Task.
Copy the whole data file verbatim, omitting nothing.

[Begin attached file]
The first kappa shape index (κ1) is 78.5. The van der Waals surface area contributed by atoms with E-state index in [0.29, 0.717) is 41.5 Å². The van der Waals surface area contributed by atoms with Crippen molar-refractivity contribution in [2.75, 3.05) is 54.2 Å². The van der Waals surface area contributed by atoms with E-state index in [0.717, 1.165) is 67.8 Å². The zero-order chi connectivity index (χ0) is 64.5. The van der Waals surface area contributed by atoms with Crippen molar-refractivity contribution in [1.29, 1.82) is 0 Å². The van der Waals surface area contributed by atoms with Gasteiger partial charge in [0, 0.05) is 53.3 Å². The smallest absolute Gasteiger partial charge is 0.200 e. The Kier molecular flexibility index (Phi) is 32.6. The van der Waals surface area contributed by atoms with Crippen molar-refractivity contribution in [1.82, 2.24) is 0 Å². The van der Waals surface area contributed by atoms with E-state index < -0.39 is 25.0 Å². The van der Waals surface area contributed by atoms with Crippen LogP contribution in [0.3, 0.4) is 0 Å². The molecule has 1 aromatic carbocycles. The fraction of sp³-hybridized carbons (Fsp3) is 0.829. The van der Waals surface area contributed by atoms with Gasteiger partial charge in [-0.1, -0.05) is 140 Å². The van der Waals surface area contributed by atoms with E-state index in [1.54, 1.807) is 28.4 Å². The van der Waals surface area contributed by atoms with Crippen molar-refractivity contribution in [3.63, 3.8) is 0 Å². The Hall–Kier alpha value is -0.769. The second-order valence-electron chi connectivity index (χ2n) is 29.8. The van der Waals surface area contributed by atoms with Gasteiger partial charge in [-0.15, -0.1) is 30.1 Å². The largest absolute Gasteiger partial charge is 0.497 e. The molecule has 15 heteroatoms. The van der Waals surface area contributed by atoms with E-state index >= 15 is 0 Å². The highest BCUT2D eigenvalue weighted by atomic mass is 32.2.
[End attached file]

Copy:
The first kappa shape index (κ1) is 78.5. The van der Waals surface area contributed by atoms with E-state index in [0.29, 0.717) is 41.5 Å². The van der Waals surface area contributed by atoms with Crippen molar-refractivity contribution in [2.75, 3.05) is 54.2 Å². The van der Waals surface area contributed by atoms with E-state index in [0.717, 1.165) is 67.8 Å². The zero-order chi connectivity index (χ0) is 64.5. The van der Waals surface area contributed by atoms with Crippen molar-refractivity contribution in [1.29, 1.82) is 0 Å². The van der Waals surface area contributed by atoms with Gasteiger partial charge in [0, 0.05) is 53.3 Å². The smallest absolute Gasteiger partial charge is 0.200 e. The Kier molecular flexibility index (Phi) is 32.6. The van der Waals surface area contributed by atoms with Crippen molar-refractivity contribution in [1.82, 2.24) is 0 Å². The van der Waals surface area contributed by atoms with E-state index < -0.39 is 25.0 Å². The van der Waals surface area contributed by atoms with Crippen LogP contribution in [0.3, 0.4) is 0 Å². The molecule has 1 aromatic carbocycles. The fraction of sp³-hybridized carbons (Fsp3) is 0.829. The van der Waals surface area contributed by atoms with Gasteiger partial charge in [-0.1, -0.05) is 140 Å². The van der Waals surface area contributed by atoms with E-state index in [1.54, 1.807) is 28.4 Å². The van der Waals surface area contributed by atoms with Crippen molar-refractivity contribution in [3.63, 3.8) is 0 Å². The Hall–Kier alpha value is -0.769. The second-order valence-electron chi connectivity index (χ2n) is 29.8. The van der Waals surface area contributed by atoms with Gasteiger partial charge in [-0.15, -0.1) is 30.1 Å². The largest absolute Gasteiger partial charge is 0.497 e. The molecule has 15 heteroatoms. The van der Waals surface area contributed by atoms with E-state index >= 15 is 0 Å². The highest BCUT2D eigenvalue weighted by atomic mass is 32.2.